The Joint Finance Committee will next be meeting on Thursday, May 12th at 11 AM. That executive session will begin at 11:00 a.m., in the JFC meeting room (412 East, State Capitol).
On the JFC agenda are 28 budget papers, 12 of which are related to the Justice Information System Surcharge. The remaining papers include items related to the Child Abuse and Neglect Prevention Board, Department of Financial Institutions, Secretary of State, Department of Veterans Affairs, levy limits, and property tax relief. Also being considered are papers related to the Government Accountability Board and the Office of Commissioner of Insurance, which were held over from previous sessions.
From our perspective, the most interesting of these issues are the First Dollar Credit (Paper #606), the levy limit for counties and municipalities (Paper #610), and the repeal of indexing for the Homestead Credit (Paper # 605).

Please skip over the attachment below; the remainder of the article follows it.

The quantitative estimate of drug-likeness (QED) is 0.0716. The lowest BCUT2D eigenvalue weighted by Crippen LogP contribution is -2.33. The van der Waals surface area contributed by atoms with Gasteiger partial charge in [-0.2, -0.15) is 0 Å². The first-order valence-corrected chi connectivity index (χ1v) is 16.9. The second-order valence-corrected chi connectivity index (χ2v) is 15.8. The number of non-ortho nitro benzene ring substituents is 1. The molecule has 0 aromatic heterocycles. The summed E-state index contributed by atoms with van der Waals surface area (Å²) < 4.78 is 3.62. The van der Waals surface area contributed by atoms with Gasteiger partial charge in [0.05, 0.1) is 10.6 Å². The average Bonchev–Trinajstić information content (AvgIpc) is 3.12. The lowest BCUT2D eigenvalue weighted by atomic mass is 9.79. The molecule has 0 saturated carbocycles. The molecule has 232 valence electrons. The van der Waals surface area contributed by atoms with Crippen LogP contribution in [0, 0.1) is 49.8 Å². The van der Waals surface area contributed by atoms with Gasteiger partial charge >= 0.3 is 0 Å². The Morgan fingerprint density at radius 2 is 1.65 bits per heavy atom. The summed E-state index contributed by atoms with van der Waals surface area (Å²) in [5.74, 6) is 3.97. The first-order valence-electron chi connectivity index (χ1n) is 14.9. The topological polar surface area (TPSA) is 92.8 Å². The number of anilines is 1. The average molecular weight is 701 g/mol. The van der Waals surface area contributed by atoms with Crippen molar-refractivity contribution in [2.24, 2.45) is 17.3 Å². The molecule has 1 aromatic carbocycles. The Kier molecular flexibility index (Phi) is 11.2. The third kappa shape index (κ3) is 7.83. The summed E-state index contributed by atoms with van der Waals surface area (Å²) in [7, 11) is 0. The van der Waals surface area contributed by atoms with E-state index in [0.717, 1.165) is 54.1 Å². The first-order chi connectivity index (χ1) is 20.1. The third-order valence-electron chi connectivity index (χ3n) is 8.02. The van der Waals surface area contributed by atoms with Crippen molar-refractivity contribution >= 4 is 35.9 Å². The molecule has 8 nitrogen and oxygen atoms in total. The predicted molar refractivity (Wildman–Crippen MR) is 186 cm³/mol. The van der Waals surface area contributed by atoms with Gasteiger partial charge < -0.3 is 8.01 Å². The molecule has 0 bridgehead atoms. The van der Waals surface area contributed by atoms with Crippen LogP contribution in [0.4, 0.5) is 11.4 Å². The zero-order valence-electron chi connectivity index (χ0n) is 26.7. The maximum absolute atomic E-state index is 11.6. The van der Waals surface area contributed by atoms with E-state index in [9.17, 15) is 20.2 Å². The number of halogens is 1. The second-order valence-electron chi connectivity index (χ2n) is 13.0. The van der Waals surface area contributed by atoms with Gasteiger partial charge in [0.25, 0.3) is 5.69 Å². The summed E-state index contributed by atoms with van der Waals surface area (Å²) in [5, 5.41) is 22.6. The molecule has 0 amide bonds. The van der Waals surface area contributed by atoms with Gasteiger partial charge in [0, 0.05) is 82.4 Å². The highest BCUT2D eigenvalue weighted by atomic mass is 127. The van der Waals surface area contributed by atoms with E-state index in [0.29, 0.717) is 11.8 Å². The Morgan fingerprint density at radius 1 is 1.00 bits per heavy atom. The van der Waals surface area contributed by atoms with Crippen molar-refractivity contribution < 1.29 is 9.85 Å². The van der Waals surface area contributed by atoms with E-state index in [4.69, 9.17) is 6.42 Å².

Although today is income tax day, I’ve been thinking about the tax that many people dislike paying even more – the property tax. Its unpopularity helps explain one of the things that makes addressing a large hole in the state budget a very challenging task – i.e., the fact that 55 percent of state General Fund spending is for local aid and property tax relief. Substantial cuts in state spending will almost certainly reduce local aid, which typically pushes up property taxes.